Let’s Keep Track of Policy Implementation-3

LET’S KEEP TRACK OF POLICY IMPLEMENTATION- 3

The Government of Ghana has introduced variety of measures to improve agricultural productivity in Ghana. Notable amongst these is the redefining of the outdated Food & Agricultural Development Policy (FASDEP I) in FASDEP II to address the loopholes and inefficiencies in the former.

In each subsequent update of this blog, we will look at each policy document and delve on some of the issues and strategies for achieving them.

POLICY 3: GREATER COMPETITIVENESS AND BETTER INTEGRATION INTO MARKETS

 Ghana has pursued growth strategy based on demand for exports since the mid-1990s. There are new opportunities in the international market, and Ghana must be able to compete. There is also potential for expanding local and regional markets as the economy grows. The aim is to harness Ghana’s agro-ecological advantage and translate it into a competitive advantage-by producing the needed volumes and quality of products on a timely basis. Assisting semi-commercial and commercial smallholders will help them produce for the international and expanding domestic markets, including the agro-processing industry.

The Government will work with the private sector to encourage investments and help operators learn how to compete in the global market. Commodities  that have competitive advantages in target markets will be selected. Where appropriate, providing services and infrastructure to the commercial sector will rely on cost-sharing and cost-recovery. The strategies described earlier by increasing incomes-improving productivity and marketability-also apply here.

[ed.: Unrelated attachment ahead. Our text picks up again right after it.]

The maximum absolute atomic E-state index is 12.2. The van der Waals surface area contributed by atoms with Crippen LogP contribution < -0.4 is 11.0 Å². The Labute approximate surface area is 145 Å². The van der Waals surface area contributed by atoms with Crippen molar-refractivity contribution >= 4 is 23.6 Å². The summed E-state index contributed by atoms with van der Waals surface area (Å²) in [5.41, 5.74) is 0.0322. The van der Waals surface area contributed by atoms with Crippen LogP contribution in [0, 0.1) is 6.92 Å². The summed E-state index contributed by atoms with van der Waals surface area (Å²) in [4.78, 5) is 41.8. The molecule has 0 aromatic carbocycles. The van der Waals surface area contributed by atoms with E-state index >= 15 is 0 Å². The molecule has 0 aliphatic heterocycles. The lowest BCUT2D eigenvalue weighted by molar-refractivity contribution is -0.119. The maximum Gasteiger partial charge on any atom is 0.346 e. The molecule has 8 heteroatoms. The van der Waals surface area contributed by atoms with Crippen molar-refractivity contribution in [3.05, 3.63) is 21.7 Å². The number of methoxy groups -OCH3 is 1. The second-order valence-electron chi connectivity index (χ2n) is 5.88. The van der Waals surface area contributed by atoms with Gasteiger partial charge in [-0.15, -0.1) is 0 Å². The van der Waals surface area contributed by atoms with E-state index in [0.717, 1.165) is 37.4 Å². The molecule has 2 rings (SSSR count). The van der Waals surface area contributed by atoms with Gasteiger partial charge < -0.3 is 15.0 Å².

ISSUES IN DEVELOPMENT OF DOMESTIC MARKETS

  • Poor conditions of roads to reach production centres and inadequate market information, leading to weak connections between local, district, and regional markets.
  • Poor standardization and differentiation between products in domestic markets (weights and measures, grades, and standards)
  • Uncongential environment for trading in local markets
  • Limited extension services in marketing for products, traders and exporters.

STRATEGIES TO DEVELOP DOMESTIC MARKETS

  • Encourage partnership between private sector and district sector and district assemblies to boost trade in local and regional markets with better infrastructure and sanitary conditions and to use good agricultural practices (GAPs)
  • Establish commodity brokerage services for marketing agriculture produce
  • Build capacity within MoFA to provide extension services for marketing.

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